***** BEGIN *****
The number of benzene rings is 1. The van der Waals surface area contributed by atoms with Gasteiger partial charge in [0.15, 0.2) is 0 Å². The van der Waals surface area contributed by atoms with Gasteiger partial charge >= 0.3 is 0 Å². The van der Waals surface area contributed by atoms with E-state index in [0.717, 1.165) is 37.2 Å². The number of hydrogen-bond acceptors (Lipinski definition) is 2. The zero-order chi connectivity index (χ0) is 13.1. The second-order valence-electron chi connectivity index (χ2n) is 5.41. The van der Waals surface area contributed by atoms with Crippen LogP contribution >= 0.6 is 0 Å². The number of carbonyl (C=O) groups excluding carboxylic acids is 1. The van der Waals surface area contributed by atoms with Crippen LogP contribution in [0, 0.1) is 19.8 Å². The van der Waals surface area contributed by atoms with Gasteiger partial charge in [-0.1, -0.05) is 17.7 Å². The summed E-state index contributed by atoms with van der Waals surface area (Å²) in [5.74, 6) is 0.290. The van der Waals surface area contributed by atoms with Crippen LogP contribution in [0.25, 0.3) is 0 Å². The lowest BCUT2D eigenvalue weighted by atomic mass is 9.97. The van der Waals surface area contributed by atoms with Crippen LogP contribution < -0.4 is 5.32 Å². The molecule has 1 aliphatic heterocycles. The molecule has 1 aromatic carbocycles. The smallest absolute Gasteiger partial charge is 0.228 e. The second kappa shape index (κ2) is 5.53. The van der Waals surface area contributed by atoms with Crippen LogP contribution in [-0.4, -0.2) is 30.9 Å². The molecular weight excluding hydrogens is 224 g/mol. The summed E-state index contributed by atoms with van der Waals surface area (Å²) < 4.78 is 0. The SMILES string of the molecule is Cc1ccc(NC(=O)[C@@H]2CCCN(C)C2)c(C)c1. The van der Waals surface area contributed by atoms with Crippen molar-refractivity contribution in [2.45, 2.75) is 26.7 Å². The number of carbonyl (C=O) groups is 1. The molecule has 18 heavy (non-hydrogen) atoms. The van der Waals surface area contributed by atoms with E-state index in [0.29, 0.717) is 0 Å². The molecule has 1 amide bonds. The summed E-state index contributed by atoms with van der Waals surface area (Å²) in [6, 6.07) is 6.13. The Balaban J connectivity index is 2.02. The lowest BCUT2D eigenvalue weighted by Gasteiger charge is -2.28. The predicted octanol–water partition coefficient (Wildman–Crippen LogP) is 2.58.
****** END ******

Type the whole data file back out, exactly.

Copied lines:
The number of benzene rings is 1. The van der Waals surface area contributed by atoms with Gasteiger partial charge in [0.15, 0.2) is 0 Å². The van der Waals surface area contributed by atoms with Gasteiger partial charge >= 0.3 is 0 Å². The van der Waals surface area contributed by atoms with E-state index in [0.717, 1.165) is 37.2 Å². The number of hydrogen-bond acceptors (Lipinski definition) is 2. The zero-order chi connectivity index (χ0) is 13.1. The second-order valence-electron chi connectivity index (χ2n) is 5.41. The van der Waals surface area contributed by atoms with Crippen LogP contribution >= 0.6 is 0 Å². The number of carbonyl (C=O) groups excluding carboxylic acids is 1. The van der Waals surface area contributed by atoms with Crippen LogP contribution in [0, 0.1) is 19.8 Å². The van der Waals surface area contributed by atoms with Gasteiger partial charge in [-0.1, -0.05) is 17.7 Å². The summed E-state index contributed by atoms with van der Waals surface area (Å²) in [5.74, 6) is 0.290. The van der Waals surface area contributed by atoms with Crippen LogP contribution in [0.25, 0.3) is 0 Å². The lowest BCUT2D eigenvalue weighted by atomic mass is 9.97. The van der Waals surface area contributed by atoms with Crippen LogP contribution < -0.4 is 5.32 Å². The molecule has 1 aliphatic heterocycles. The molecule has 1 aromatic carbocycles. The smallest absolute Gasteiger partial charge is 0.228 e. The second kappa shape index (κ2) is 5.53. The van der Waals surface area contributed by atoms with Crippen LogP contribution in [-0.4, -0.2) is 30.9 Å². The molecular weight excluding hydrogens is 224 g/mol. The summed E-state index contributed by atoms with van der Waals surface area (Å²) < 4.78 is 0. The SMILES string of the molecule is Cc1ccc(NC(=O)[C@@H]2CCCN(C)C2)c(C)c1. The van der Waals surface area contributed by atoms with Crippen molar-refractivity contribution in [2.45, 2.75) is 26.7 Å². The number of carbonyl (C=O) groups is 1. The molecule has 18 heavy (non-hydrogen) atoms. The van der Waals surface area contributed by atoms with E-state index in [0.29, 0.717) is 0 Å². The molecule has 1 amide bonds. The summed E-state index contributed by atoms with van der Waals surface area (Å²) in [6, 6.07) is 6.13. The Balaban J connectivity index is 2.02. The lowest BCUT2D eigenvalue weighted by Gasteiger charge is -2.28. The predicted octanol–water partition coefficient (Wildman–Crippen LogP) is 2.58.